A Chemical Biology Solution to Problems with Studying Biologically Important but Unstable 9-O-Acetyl Sialic Acids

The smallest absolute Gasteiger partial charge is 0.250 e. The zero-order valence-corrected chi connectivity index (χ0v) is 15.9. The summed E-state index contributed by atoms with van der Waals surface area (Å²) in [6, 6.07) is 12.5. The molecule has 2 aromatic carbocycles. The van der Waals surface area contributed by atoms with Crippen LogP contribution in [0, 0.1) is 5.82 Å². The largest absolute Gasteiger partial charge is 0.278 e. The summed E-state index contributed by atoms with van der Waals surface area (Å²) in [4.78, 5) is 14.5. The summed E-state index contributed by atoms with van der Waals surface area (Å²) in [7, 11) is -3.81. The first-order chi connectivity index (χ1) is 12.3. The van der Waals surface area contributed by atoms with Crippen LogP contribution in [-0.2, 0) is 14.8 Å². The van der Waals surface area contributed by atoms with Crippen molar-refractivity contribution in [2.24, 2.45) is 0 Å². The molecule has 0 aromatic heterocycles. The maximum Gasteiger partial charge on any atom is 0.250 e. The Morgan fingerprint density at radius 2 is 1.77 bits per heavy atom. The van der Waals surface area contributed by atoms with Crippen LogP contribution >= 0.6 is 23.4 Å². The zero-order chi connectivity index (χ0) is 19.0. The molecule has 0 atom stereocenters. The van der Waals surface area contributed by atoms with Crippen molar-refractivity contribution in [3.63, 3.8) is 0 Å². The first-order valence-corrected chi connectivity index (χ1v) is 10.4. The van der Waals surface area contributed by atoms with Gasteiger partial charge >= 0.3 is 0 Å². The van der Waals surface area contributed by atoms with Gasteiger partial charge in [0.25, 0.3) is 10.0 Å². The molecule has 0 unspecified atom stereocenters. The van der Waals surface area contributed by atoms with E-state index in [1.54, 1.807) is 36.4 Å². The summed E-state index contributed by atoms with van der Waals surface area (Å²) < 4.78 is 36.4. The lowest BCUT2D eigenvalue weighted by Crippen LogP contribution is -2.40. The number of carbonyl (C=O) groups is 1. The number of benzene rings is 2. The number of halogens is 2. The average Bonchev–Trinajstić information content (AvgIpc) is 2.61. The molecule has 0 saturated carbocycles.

9-O-Acetylation is a common natural modification on sialic acids (Sias) that terminate many vertebrate glycan chains. This ester group has striking effects on many biological phenomena, including microbe-host interactions, complement action, regulation of immune responses, sialidase action, cellular apoptosis, and tumor immunology. Despite such findings, 9-O-acetyl sialoglycoconjugates have remained largely understudied, primarily because of marked lability of the 9-O-acetyl group to even small pH variations and/or the action of mammalian or microbial esterases. Our current studies involving 9-O-acetylated sialoglycans on glycan microarrays revealed that even the most careful precautions cannot ensure complete stability of the 9-O-acetyl group. We now demonstrate a simple chemical biology solution to many of these problems by substituting the oxygen atom in the ester with a nitrogen atom, resulting in sialic acids with a chemically and biologically stable 9-N-acetyl group. We present an efficient one-pot multienzyme method to synthesize a sialoglycan containing 9-acetamido-9-deoxy- N -acetylneuraminic acid (Neu5Ac9NAc) and compare it to the one with naturally occurring 9- O -acetyl- N -acetylneuraminic acid (Neu5,9Ac 2 ). Conformational resemblance of the two molecules was confirmed by computational molecular dynamics simulations. Microarray studies showed that the Neu5Ac9NAc-sialoglycan is a ligand for viruses naturally recognizing Neu5,9Ac 2 , with a similar affinity but with much improved stability in handling and study. Feeding of Neu5Ac9NAc or Neu5,9Ac 2 to mammalian cells resulted in comparable incorporation and surface expression as well as binding to 9-O-acetyl-Sia-specific viruses. However, cells fed with Neu5Ac9NAc remained resistant to viral esterases and showed a slower turnover. This simple approach opens numerous research opportunities that have heretofore proved intractable. Graphic Abstract ACS Electronic Supporting Info
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